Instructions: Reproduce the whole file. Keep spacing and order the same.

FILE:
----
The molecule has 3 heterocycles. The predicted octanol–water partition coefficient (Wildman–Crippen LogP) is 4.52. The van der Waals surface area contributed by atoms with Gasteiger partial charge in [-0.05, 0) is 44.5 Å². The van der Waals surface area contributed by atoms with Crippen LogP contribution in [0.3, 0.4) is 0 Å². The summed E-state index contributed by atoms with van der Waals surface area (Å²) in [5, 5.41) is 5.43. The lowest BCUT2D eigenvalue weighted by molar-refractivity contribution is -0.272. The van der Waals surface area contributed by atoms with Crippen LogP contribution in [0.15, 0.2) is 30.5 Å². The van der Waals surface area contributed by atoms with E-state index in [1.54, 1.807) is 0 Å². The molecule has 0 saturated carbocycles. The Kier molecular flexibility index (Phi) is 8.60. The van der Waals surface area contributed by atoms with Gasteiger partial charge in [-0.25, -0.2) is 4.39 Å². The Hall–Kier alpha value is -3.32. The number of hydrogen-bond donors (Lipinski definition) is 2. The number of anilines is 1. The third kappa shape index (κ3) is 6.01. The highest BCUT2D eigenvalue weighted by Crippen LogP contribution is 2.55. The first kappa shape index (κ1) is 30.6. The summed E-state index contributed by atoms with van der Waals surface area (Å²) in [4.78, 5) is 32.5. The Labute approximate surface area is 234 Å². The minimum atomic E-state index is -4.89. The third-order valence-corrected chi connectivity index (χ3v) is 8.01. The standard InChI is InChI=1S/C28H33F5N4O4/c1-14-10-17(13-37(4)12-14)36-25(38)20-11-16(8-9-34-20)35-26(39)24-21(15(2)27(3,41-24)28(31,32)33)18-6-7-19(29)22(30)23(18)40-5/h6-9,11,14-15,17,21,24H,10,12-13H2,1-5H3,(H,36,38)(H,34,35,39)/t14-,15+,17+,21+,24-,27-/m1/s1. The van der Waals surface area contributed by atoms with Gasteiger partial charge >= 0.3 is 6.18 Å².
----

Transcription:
The molecule has 3 heterocycles. The predicted octanol–water partition coefficient (Wildman–Crippen LogP) is 4.52. The van der Waals surface area contributed by atoms with Gasteiger partial charge in [-0.05, 0) is 44.5 Å². The van der Waals surface area contributed by atoms with Crippen LogP contribution in [0.3, 0.4) is 0 Å². The summed E-state index contributed by atoms with van der Waals surface area (Å²) in [5, 5.41) is 5.43. The lowest BCUT2D eigenvalue weighted by molar-refractivity contribution is -0.272. The van der Waals surface area contributed by atoms with Crippen LogP contribution in [0.15, 0.2) is 30.5 Å². The van der Waals surface area contributed by atoms with E-state index in [1.54, 1.807) is 0 Å². The molecule has 0 saturated carbocycles. The Kier molecular flexibility index (Phi) is 8.60. The van der Waals surface area contributed by atoms with Gasteiger partial charge in [-0.25, -0.2) is 4.39 Å². The Hall–Kier alpha value is -3.32. The number of hydrogen-bond donors (Lipinski definition) is 2. The number of anilines is 1. The third kappa shape index (κ3) is 6.01. The highest BCUT2D eigenvalue weighted by Crippen LogP contribution is 2.55. The first kappa shape index (κ1) is 30.6. The summed E-state index contributed by atoms with van der Waals surface area (Å²) in [4.78, 5) is 32.5. The Labute approximate surface area is 234 Å². The minimum atomic E-state index is -4.89. The third-order valence-corrected chi connectivity index (χ3v) is 8.01. The standard InChI is InChI=1S/C28H33F5N4O4/c1-14-10-17(13-37(4)12-14)36-25(38)20-11-16(8-9-34-20)35-26(39)24-21(15(2)27(3,41-24)28(31,32)33)18-6-7-19(29)22(30)23(18)40-5/h6-9,11,14-15,17,21,24H,10,12-13H2,1-5H3,(H,36,38)(H,34,35,39)/t14-,15+,17+,21+,24-,27-/m1/s1. The van der Waals surface area contributed by atoms with Gasteiger partial charge >= 0.3 is 6.18 Å².